When ends come they often come many-handed. Hans and Eva had a locked room in their London townhouse, a bedroom that no housekeeper ever entered. It was their drug-taking room. On May 7, 2012, Eva died in that room of heart failure. She was found there by police two months later and identified by a fingerprint and the serial number of her pacemaker. Fitted on a relatively young woman when the use of dirty needles had damaged her heart, the pacemaker told its own objective story about her last days, with the sudden jumps in heartbeats-per-minute that surely corresponded to intakes of crack or cocaine, before her heart gave out. Hans discovered his wife dead on the bed and covered her with a tarpaulin and several televisions. At some point during the two months she lay there, he sprinkled her body and the area around her with deodorizing powder. Police initiated a search of the house only after they arrested Hans for erratic driving. They found drugs and a warm crack pipe in his car and a bag of letters to his wife.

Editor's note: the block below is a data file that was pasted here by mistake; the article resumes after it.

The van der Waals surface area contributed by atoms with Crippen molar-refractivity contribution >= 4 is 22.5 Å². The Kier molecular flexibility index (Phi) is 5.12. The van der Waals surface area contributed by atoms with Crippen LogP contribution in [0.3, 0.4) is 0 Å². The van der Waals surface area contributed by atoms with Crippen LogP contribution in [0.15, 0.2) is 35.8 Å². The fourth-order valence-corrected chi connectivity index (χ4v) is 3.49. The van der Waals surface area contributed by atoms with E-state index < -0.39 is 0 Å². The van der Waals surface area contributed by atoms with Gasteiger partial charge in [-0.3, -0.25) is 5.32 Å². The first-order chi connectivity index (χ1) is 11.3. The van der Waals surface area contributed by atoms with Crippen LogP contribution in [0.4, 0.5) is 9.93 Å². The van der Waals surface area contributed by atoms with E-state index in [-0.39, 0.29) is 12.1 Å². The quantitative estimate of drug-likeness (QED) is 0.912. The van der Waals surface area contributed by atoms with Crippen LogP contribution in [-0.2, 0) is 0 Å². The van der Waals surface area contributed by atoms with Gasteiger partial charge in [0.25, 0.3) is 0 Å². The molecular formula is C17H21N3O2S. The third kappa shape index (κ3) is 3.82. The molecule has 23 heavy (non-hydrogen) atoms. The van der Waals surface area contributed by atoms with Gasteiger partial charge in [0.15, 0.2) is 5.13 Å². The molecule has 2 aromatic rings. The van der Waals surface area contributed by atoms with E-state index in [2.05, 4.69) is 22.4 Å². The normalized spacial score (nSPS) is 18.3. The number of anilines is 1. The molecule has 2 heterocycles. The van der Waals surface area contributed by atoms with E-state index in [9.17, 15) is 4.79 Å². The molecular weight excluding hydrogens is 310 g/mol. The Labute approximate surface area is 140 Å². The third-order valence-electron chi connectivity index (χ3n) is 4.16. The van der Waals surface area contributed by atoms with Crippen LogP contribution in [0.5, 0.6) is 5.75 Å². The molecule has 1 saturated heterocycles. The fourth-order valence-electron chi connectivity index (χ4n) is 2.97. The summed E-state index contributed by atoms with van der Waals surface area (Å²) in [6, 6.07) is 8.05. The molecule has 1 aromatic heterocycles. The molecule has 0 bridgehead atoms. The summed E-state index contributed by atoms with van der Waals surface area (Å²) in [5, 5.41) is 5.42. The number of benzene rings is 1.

“This story had all the ingredients of a crime thriller,” Rausing writes. “An international industrialist, drugs, a woman found dead, and, at the centre, the unsolved murder of the ideological anti-capitalist, the prime minister of Sweden.” Yet the nightmare at the center of her book is much more local, and she is much more insightful in her attempt to tell the story from the inside than your average thriller writer could be. It is the attempt by one vulnerable person to ward off the destructive impulses of people she loves. As the author reveals, she has had her own self-destructive impulses, but they were not fashioned to harm her children or the people she grew up with. They were hers alone and she thinks them through, and she sets the room to rights and folds the sheets.